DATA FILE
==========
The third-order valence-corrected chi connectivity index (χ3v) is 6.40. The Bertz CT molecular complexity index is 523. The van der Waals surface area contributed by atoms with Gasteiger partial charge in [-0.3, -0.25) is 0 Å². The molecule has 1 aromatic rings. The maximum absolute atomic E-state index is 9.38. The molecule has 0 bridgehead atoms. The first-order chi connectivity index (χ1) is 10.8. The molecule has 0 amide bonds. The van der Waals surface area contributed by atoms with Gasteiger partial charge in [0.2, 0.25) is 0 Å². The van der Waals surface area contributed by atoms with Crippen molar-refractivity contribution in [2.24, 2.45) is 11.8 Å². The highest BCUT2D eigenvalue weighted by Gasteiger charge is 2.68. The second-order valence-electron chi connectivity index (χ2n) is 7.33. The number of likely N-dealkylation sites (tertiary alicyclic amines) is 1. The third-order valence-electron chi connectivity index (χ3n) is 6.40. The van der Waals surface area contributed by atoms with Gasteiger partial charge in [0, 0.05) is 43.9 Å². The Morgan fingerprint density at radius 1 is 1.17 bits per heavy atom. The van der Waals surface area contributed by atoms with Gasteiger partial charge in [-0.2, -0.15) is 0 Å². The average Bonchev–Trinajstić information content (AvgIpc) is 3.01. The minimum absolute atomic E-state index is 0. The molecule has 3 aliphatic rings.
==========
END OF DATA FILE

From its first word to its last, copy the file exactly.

The third-order valence-corrected chi connectivity index (χ3v) is 6.40. The Bertz CT molecular complexity index is 523. The van der Waals surface area contributed by atoms with Gasteiger partial charge in [-0.3, -0.25) is 0 Å². The molecule has 1 aromatic rings. The maximum absolute atomic E-state index is 9.38. The molecule has 0 bridgehead atoms. The first-order chi connectivity index (χ1) is 10.8. The molecule has 0 amide bonds. The van der Waals surface area contributed by atoms with Gasteiger partial charge in [0.2, 0.25) is 0 Å². The van der Waals surface area contributed by atoms with Crippen molar-refractivity contribution in [2.24, 2.45) is 11.8 Å². The highest BCUT2D eigenvalue weighted by Gasteiger charge is 2.68. The second-order valence-electron chi connectivity index (χ2n) is 7.33. The number of likely N-dealkylation sites (tertiary alicyclic amines) is 1. The third-order valence-electron chi connectivity index (χ3n) is 6.40. The van der Waals surface area contributed by atoms with Gasteiger partial charge in [0, 0.05) is 43.9 Å². The Morgan fingerprint density at radius 1 is 1.17 bits per heavy atom. The van der Waals surface area contributed by atoms with Gasteiger partial charge in [-0.2, -0.15) is 0 Å². The average Bonchev–Trinajstić information content (AvgIpc) is 3.01. The minimum absolute atomic E-state index is 0. The molecule has 3 aliphatic rings.